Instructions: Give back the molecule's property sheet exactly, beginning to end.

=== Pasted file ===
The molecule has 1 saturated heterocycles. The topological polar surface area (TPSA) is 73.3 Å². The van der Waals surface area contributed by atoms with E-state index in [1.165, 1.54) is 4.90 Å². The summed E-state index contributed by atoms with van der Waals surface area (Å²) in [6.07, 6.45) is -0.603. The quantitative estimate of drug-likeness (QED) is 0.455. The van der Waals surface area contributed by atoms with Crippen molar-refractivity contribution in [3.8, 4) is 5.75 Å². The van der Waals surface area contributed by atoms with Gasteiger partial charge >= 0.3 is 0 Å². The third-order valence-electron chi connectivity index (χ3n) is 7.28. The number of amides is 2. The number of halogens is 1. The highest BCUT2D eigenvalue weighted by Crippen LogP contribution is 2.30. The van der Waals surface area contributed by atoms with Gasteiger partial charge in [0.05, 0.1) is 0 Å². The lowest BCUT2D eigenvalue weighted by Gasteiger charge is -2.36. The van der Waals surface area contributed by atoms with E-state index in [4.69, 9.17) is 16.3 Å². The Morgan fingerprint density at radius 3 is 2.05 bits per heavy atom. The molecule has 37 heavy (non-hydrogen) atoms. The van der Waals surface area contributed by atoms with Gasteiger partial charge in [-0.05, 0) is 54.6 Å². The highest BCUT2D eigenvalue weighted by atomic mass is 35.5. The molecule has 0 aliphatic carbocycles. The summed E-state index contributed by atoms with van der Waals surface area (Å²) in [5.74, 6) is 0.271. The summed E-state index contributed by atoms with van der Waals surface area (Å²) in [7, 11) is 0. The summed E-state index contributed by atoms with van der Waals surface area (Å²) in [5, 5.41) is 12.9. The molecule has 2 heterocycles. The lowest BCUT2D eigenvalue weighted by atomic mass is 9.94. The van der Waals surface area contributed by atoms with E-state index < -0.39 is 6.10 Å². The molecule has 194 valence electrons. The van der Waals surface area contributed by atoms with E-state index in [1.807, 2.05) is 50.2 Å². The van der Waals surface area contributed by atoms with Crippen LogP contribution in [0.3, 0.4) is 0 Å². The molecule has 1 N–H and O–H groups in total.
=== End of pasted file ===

The molecule has 1 saturated heterocycles. The topological polar surface area (TPSA) is 73.3 Å². The van der Waals surface area contributed by atoms with E-state index in [1.165, 1.54) is 4.90 Å². The summed E-state index contributed by atoms with van der Waals surface area (Å²) in [6.07, 6.45) is -0.603. The quantitative estimate of drug-likeness (QED) is 0.455. The van der Waals surface area contributed by atoms with Crippen molar-refractivity contribution in [3.8, 4) is 5.75 Å². The van der Waals surface area contributed by atoms with Gasteiger partial charge >= 0.3 is 0 Å². The third-order valence-electron chi connectivity index (χ3n) is 7.28. The number of amides is 2. The number of halogens is 1. The highest BCUT2D eigenvalue weighted by Crippen LogP contribution is 2.30. The van der Waals surface area contributed by atoms with Gasteiger partial charge in [0.05, 0.1) is 0 Å². The lowest BCUT2D eigenvalue weighted by Gasteiger charge is -2.36. The van der Waals surface area contributed by atoms with E-state index in [4.69, 9.17) is 16.3 Å². The Morgan fingerprint density at radius 3 is 2.05 bits per heavy atom. The molecule has 37 heavy (non-hydrogen) atoms. The van der Waals surface area contributed by atoms with Gasteiger partial charge in [-0.05, 0) is 54.6 Å². The highest BCUT2D eigenvalue weighted by atomic mass is 35.5. The molecule has 0 aliphatic carbocycles. The summed E-state index contributed by atoms with van der Waals surface area (Å²) in [5.74, 6) is 0.271. The summed E-state index contributed by atoms with van der Waals surface area (Å²) in [7, 11) is 0. The summed E-state index contributed by atoms with van der Waals surface area (Å²) in [5, 5.41) is 12.9. The molecule has 2 heterocycles. The lowest BCUT2D eigenvalue weighted by atomic mass is 9.94. The van der Waals surface area contributed by atoms with E-state index < -0.39 is 6.10 Å². The molecule has 194 valence electrons. The van der Waals surface area contributed by atoms with E-state index in [1.807, 2.05) is 50.2 Å². The van der Waals surface area contributed by atoms with Crippen LogP contribution in [0.3, 0.4) is 0 Å². The molecule has 1 N–H and O–H groups in total.